Questions About Understanding Hereditary Angioedema

Q: What is hereditary angioedema (HAE)?

A: People suffering from HAE have a low level of an important protein in their blood. The protein is called C1-INH (pronounced “C1 inhibitor,” which is short for “complement 1 esterase inhibitor”). C1-INH regulates and "turns off" various reactions in the body. In people with HAE, a low level or decreased function of C1-INH is thought to be the major reason for recurrent, often severe, and even life-threatening swelling (angioedema) in different parts of the body. Find out more about HAE.

Q: Are there different types of HAE?

A: There are two major types of HAE. Type I is caused by low levels of C1-INH. Type II is caused by a decreased function of some of the C1-INH protein. Recently, another kind of HAE (type III) has been identified. In these patients, C1-INH levels are usually normal. Learn more about types of HAE.

Q: How serious is HAE?

A: The severity of HAE is determined by the frequency, location, and degree of swelling. Swelling in the throat may compromise the airway. Therefore, these attacks of HAE can be life-threatening. Swelling in the intestines may cause severe abdominal pain and discomfort. Although the majority of the attacks are not life-threatening, they can seriously affect quality of life. Find out more about living with HAE.

Q: How does a person get HAE?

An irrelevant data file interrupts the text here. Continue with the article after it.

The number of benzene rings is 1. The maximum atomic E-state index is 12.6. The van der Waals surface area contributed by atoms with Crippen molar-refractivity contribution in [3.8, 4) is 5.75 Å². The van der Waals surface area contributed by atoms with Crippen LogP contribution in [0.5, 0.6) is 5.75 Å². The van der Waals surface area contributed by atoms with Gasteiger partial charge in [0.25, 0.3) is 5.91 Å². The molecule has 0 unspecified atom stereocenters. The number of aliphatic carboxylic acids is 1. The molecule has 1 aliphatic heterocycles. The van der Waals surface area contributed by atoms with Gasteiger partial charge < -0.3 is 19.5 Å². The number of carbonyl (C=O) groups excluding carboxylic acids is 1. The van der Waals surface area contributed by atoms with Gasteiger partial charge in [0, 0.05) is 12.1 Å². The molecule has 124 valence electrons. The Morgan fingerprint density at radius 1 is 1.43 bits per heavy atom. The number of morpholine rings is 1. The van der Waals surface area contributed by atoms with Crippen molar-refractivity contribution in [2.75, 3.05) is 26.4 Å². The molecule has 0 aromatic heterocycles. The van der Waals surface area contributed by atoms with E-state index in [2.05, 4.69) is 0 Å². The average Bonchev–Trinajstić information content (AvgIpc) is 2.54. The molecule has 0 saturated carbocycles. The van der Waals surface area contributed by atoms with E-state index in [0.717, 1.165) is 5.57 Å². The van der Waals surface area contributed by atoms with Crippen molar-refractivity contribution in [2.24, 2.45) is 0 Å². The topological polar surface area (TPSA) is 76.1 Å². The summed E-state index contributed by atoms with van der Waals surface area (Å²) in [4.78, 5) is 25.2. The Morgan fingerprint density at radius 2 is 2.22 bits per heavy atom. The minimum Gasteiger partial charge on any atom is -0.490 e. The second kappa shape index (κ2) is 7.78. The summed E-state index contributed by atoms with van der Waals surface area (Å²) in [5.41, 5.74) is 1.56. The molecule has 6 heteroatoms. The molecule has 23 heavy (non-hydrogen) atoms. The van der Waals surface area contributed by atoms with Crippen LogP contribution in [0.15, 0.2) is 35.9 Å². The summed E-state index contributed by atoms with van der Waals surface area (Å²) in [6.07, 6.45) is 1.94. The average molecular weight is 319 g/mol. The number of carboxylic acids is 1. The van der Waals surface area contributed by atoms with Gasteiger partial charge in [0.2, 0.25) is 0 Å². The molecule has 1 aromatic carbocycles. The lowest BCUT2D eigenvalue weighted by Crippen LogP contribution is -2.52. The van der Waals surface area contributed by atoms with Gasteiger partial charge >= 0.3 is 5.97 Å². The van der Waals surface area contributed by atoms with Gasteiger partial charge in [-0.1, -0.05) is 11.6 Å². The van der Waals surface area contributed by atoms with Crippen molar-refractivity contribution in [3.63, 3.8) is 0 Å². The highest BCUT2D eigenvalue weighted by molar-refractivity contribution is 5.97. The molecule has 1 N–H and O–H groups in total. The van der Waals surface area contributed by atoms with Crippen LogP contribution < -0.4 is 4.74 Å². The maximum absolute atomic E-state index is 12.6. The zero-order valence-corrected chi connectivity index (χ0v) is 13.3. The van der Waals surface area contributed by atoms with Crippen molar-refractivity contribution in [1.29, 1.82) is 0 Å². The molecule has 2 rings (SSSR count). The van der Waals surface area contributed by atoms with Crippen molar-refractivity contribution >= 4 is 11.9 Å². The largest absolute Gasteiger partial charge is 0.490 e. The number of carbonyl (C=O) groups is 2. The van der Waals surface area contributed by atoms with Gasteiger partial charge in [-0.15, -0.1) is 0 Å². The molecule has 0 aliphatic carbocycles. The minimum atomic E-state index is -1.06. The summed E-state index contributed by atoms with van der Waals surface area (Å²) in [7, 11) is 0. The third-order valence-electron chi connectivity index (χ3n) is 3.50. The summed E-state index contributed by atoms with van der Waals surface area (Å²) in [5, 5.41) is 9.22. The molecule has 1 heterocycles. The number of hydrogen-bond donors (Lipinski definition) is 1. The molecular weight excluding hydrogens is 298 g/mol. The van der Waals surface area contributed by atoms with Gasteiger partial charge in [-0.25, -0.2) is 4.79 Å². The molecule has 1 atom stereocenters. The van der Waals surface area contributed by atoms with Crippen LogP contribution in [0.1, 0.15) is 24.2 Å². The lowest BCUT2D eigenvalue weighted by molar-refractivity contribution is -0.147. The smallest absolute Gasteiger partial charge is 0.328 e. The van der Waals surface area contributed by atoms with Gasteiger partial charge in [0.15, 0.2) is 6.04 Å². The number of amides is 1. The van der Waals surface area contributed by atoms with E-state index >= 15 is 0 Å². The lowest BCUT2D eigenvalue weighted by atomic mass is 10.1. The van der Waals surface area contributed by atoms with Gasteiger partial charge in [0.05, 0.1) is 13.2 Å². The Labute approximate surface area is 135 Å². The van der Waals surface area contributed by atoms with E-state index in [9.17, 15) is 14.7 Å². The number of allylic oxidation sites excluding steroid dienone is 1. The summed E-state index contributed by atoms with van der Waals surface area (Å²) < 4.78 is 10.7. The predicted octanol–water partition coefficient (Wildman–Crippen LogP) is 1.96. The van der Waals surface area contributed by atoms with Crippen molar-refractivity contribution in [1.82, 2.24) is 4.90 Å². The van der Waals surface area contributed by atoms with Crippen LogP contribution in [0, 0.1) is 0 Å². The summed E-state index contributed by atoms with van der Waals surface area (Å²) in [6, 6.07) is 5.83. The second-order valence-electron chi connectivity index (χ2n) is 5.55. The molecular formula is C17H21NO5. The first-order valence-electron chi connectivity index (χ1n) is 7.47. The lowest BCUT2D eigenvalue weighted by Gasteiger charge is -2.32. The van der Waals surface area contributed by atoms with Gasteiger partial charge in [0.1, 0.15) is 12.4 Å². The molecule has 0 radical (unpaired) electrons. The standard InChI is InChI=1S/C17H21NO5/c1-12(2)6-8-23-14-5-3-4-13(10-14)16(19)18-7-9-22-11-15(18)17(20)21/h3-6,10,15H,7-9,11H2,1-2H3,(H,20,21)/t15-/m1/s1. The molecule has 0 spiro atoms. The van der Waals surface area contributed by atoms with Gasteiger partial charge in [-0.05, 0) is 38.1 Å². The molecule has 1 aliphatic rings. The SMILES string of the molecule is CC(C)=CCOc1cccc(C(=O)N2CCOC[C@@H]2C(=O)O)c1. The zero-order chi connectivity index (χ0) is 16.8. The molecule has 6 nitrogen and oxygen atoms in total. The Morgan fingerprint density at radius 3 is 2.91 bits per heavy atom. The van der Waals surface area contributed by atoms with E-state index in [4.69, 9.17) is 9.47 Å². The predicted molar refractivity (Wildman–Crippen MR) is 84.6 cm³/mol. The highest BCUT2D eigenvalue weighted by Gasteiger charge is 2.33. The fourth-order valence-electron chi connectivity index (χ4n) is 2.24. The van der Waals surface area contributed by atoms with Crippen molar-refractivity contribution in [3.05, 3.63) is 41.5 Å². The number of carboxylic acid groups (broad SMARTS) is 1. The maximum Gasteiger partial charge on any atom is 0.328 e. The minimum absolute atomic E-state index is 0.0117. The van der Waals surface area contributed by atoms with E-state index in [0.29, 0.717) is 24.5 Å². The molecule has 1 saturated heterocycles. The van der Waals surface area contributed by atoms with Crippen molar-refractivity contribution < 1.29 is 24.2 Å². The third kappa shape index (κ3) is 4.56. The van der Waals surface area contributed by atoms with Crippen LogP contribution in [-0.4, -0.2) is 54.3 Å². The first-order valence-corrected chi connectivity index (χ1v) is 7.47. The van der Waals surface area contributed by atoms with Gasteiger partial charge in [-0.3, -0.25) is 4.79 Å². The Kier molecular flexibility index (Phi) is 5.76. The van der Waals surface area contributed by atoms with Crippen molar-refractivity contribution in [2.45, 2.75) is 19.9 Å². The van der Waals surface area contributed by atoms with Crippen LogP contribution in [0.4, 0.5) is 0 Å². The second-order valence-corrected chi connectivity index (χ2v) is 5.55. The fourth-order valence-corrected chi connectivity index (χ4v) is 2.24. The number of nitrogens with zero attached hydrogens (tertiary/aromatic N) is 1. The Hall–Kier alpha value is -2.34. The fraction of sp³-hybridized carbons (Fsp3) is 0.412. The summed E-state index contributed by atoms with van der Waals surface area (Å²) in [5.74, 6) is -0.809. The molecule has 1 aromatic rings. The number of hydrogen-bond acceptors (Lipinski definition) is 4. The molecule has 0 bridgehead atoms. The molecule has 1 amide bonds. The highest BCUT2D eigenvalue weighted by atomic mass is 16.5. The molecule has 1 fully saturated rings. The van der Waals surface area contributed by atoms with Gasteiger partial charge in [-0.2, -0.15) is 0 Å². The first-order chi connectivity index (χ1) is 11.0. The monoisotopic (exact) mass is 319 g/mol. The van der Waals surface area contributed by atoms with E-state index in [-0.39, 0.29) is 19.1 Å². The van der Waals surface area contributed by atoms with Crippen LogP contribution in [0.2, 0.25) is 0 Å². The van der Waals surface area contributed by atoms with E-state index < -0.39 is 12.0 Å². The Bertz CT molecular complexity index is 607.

A: HAE is usually inherited. The abnormality in the C1-INH gene is passed down from a parent to a child. However, about 25% to 30% of HAE cases are caused by a new mutation. In these cases, there is no previous history of HAE in the family. If someone with HAE marries a person without the condition, there is a 50% chance their child will have HAE. Learn about what causes HAE.

Q: What causes hereditary angioedema (HAE)?

A: HAE is a rare genetic disease believed to be caused by an abnormality in a gene that makes C1-INH. C1-INH is short for complement 1 esterase inhibitor, a protein that helps regulate the immune system. Without this protein, people with HAE experience attacks of fluid retention and swelling. Learn about what causes HAE.

Depending on the severity of the disease, some people will have many attacks each month, while others could go months or even years without a swelling attack.

Q: What are the symptoms of HAE?

A: HAE may mimic other types of medical conditions, such as allergic reactions or appendicitis. However, there are some clues that help physicians identify HAE and distinguish it from other medical problems. The ABCs of HAE and eight simple questions can help you and your physician differentiate HAE from other medical problems.

Q: Since HAE is hereditary, will I pass HAE to my children?

A: If you have HAE and your spouse does not, each of your children has a 50-50 chance of inheriting HAE. Learn about what causes HAE.

Q: How common is HAE?

A: HAE is quite rare. Only about 1 in 30,000 to 50,000 people has HAE. Find out more about HAE.

Q: How is HAE diagnosed?

A: HAE is diagnosed by taking a blood sample and measuring the level of C1-INH in the blood. C4 (another important blood protein) is often used in screening tests. Type I HAE is diagnosed by confirming a low level of C1-INH. People with type II HAE will have a normal C1-INH level, but an abnormal C1-INH functional level. No single test can diagnose type III HAE.